The thing is, I really like the scar.
While the wrist is painful and puffy and stiff, the scar tissue, like a garden row or fault line, reminds me of the strange and beautiful movement of skin. It slides around, pulls together, regenerates—all without us noticing.
Nothing about my finding the human body remarkable is novel. I suspect that even my staring at the cause of my pain (and hopefully soon to be relief) isn’t that uncommon. There may be 731,345 people staring at scars across the world right in this very now. And yet I still find myself watching that line all the time, running my finger over it as if I’m trying to feel the healing in action.
The writer in me, of course, has to search for metaphorical potential in all of this. This new scar on my wrist must mean something. And I’m talking something more than a reminder that a doctor cut me open to remove a pesky bone fragment.
So I stare at my scar and think about figurative language (and Josh’s recent post
). I remember Jesus’ parables: “The Kingdom of God is like, the Kingdom of God is like…” and I decide that the Kingdom of God is like my scar because, well, why not.
If nothing else, Jesus lets us know that we can’t fully understand the Kingdom of God. But we can have a sense of it. We can find images and ways of seeing slices of it.
One vision of the Kingdom of God that has stuck with me comes from the theologian NT Wright. In his book Simply Jesus,
he talks about the Kingdom of God as something just behind the veil of this world—not as a far off place or something yet to come. He writes that we sometimes see glimpses of it when it shows through. In fact, he argues that the work of Christians is to reveal this Kingdom, to look for what is good and uncover it. To lift the veil. On earth as it is in heaven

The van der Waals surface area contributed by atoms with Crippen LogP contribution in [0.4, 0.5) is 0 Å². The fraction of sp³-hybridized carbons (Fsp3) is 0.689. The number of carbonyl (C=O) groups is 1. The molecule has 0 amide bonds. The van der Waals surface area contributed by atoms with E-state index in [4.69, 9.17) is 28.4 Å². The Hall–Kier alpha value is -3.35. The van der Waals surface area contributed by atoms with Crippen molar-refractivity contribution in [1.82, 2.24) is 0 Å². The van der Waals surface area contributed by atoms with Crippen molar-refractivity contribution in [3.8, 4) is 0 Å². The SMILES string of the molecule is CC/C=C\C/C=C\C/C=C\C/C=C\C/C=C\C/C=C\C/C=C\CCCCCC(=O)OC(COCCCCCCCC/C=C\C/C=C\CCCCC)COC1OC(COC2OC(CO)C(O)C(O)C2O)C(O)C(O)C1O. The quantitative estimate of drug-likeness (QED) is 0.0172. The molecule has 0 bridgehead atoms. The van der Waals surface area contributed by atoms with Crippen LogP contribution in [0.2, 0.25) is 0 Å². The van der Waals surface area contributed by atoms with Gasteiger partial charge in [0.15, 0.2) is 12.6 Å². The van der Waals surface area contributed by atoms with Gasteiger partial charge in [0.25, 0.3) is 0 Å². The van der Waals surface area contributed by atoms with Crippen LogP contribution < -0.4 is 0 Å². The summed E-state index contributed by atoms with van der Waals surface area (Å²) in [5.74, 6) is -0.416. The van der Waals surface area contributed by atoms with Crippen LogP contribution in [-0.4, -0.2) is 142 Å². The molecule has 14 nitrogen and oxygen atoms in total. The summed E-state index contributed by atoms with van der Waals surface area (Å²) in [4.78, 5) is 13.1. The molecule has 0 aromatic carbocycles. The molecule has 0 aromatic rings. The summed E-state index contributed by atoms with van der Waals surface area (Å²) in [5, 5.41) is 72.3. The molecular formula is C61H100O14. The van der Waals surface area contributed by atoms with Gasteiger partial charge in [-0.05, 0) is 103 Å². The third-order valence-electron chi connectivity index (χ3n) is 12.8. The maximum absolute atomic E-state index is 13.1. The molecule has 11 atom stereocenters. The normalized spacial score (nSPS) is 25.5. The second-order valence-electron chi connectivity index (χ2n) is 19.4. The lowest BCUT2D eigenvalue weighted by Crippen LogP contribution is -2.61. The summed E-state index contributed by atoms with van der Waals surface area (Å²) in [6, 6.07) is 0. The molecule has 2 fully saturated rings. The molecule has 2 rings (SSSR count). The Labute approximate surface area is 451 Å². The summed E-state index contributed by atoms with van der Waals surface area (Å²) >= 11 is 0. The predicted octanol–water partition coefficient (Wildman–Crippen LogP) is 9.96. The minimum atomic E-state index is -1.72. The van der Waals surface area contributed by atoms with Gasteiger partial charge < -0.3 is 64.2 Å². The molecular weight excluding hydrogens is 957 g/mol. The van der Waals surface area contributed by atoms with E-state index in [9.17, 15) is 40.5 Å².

Something about that image of a sliding veil snapped into place for me. Not only for theological reasons (this comparison affirms the goodness of Creation and calls for us to find and maintain it), but also because I can see it. I know those moments when something eternal, something unbroken sneaks through the thin grittiness of this world—as if a gentle breeze wrinkles and lifts this seemingly sturdy world to expose a flash of all that is good and beautiful and forever. And so I saw the Kingdom of God in my scar: a forever out-of-sorts patch of skin that rests atop miraculous, ever-moving processes.
From here, the scar just looks wrong and hard and uncomfortable, a gash upsetting the otherwise seamless (albeit hairy) skin, but it hides the thousands upon thousands of years of evolution and creation, the buzzing and spinning of cells and blood and atoms. The invisible animation of a soul.
Or it’s possible that I just have a thing for scars.
Jeremy B Jones
Jeremy B. Jones is the author of Bearwallow: A Personal History of a Mountain Homeland. His essays have been named Notable in Best American Essays and appear in various literary journals, including Brevity, Crab Orchard Review, and Ruminate (Issue 15). He teaches creative writing at Western Carolina University in his native Blue Ridge Mountains. Find him on Twitter @thejeremybjones More of his work can be found at thejeremybjones.com
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I’ve been staring at a new scar: a nearly straight line on top of my wrist. The holes from the sutures have mostly vanished, so what’s left now is a three-inch pink strip lying within a circle of fledgling arm hair, the echo of a surgery I had earlier this month.
Also in Ruminate Blog
I start over, trying different tricks, until I can prop each bloom in a semi-erect position. How ridiculous. I know it will be useless. I am perfectly conscious of setting up a sad masquerade. What is this pathetic comedy for? My own sake, I guess. These sunflowers are in agony, maybe already dead, but I have to pretend I’m doing the impossible to rescue them. I’m doing it, no matter the cost.
That day we explored this passage in Brothers Karamazov, I saw in my professor a humbling acknowledgment—that there are things which belief fails to fully reconcile. That something like suffering and the weight we feel because of it seem, at times, incompatible with the love and reconciliation we so desperately seek in our horizontal and vertical lives.
The radar confirms what I sense. An amorphous green mass, outlined with yellow and red, tilts from the well of Texas to the roof of Michigan. I wait for it—the sky like a pressure cooker, eager and dangerous with its current of heat and force.